When Lou Dobbs stepped away from his desk at CNN, where he was a founding anchor, for the last time, the headlines buzzed with speculation about what might be next for the controversial commentator. National Public Radio, for instance, reported that Lou Dobbs Tonight was ended so that its erstwhile host could “seek new ways to advocate his often inflammatory views.”
Nobody suspected that the next chapter might entail a bigger departure than leaving CNN—a possible break with the immigration hawks who had fueled the latest stage of Dobbs’s career. After the 9/11 terrorist attacks on the United States, Dobbs took a more populist turn on issues involving trade, globalization, the middle class, and above all illegal immigration. Dobbs’s immigration commentary made him more popular than ever before. As TAS contributor Jeffrey Lord, Dobbs’s final on-air guest, reported at length, it also made the talking head a frequent target of liberal, multicultural, and Hispanic groups, culminating in a Drop Dobbs campaign calling on “advertisers to stop advertising on the Lou Dobbs program because of his misstatements about immigrants.”
Even ACORN and mainline Protestant churches eventually got into the act. “Because if they can silence Lou Dobbs,” Lord wrote, “they will eventually try to silence you.” The immigration-related controversies inflamed tensions between Dobbs and CNN executives, who claimed to be trying to push the network away from commentary to stake out an objective niche distinct from Fox News on the right and MSNBC on the left. Although CNN president Jonathan Klein praised Dobbs and publicly described the parting as amicable, he also said pointedly, “We are a very profitable company because of our commitment to journalism. So we don’t want to do anything that is off-mission—and we’re not going to be.”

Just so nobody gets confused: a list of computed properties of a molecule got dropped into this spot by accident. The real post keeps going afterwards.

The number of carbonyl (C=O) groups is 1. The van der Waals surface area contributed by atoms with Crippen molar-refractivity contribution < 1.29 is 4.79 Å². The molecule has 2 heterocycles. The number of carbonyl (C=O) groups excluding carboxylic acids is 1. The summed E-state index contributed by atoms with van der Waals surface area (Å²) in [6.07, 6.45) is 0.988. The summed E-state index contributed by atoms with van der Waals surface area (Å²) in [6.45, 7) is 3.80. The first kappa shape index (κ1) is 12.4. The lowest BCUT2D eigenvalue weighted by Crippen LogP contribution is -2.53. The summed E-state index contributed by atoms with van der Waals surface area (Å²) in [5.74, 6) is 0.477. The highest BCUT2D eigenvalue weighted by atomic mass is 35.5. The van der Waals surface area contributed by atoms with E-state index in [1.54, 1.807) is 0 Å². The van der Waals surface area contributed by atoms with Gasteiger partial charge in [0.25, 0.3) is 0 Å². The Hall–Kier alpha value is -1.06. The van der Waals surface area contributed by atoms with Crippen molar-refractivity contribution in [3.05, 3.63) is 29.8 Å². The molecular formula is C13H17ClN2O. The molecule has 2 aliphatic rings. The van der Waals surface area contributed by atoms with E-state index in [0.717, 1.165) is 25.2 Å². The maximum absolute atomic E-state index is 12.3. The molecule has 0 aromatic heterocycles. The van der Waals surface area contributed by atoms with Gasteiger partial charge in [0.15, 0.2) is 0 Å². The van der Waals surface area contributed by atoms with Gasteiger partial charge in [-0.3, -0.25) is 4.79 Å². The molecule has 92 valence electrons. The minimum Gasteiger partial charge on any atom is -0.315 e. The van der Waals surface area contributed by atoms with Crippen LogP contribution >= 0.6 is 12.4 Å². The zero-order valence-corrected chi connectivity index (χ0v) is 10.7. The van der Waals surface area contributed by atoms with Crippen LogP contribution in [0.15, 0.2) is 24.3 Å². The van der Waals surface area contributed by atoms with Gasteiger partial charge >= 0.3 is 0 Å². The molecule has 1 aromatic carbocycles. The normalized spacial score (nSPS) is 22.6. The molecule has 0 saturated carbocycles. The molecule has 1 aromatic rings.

For his part, Dobbs—who had a previous stint away from CNN to start a short-lived Internet venture a decade ago—said he was going to seize an even bigger platform to advance his favored causes. “Some leaders in media, politics, and business have been urging me to go beyond the role here at CNN,” he told viewers, “and to engage in constructive problem-solving, as well as to contribute positively to a better understanding of the great issues of our day.” But shortly thereafter, Dobbs began to tone down what NPR described as his “often inflammatory views” on his signature issue.
First came this statement on Dobbs’s website: “Ethnocentric special interest groups often mischaracterize Lou’s position on illegal immigration. The left routinely ignores the context of everything Lou has said about illegal immigrants.” A compilation of less-than-inflammatory quotations followed. “I’m absolutely one of the most passionate opponents of illegal immigration,” Dobbs said during one of his broadcasts, “but I’ve also made it very clear I’m also one of those who respects most the illegal aliens, I’ve described them on numerous occasions as the only rational actor in this crisis.”
“You’ve heard me say time and time again that the only rational actor in this is the illegal alien trying to improve his or her life,” reads another Dobbs blurb. “You’ve heard me say time and time again that the illegal employer of the illegal alien deserves the greatest sanctions in this mess.” Dobbs continued, “I have great respect for the people who make up the preponderance of the illegal alien population in our country, that is Mexican migrant workers.”
Dobbs went so far as to say in one immigration discussion, “I think I’m the only one on this panel who’s actually worked with migrant workers in the fields, with beans, potatoes, hay in my youth. I know them to be good and decent people.” Then the Wall Street Journal—a well-known home for pro-immigration conservatives whose editorial page once annually called for a constitutional amendment decreeing, “There shall be open borders”—quoted Dobbs as saying “we need the ability to legalize illegal immigrants under certain conditions.” The WSJ found this statement in a Dobbs interview with the Spanish-language network Telemundo, where the former CNN commentator told host Maria Celeste “I am one of your greatest friends” and even apologized for his inability to address the audience in Spanish.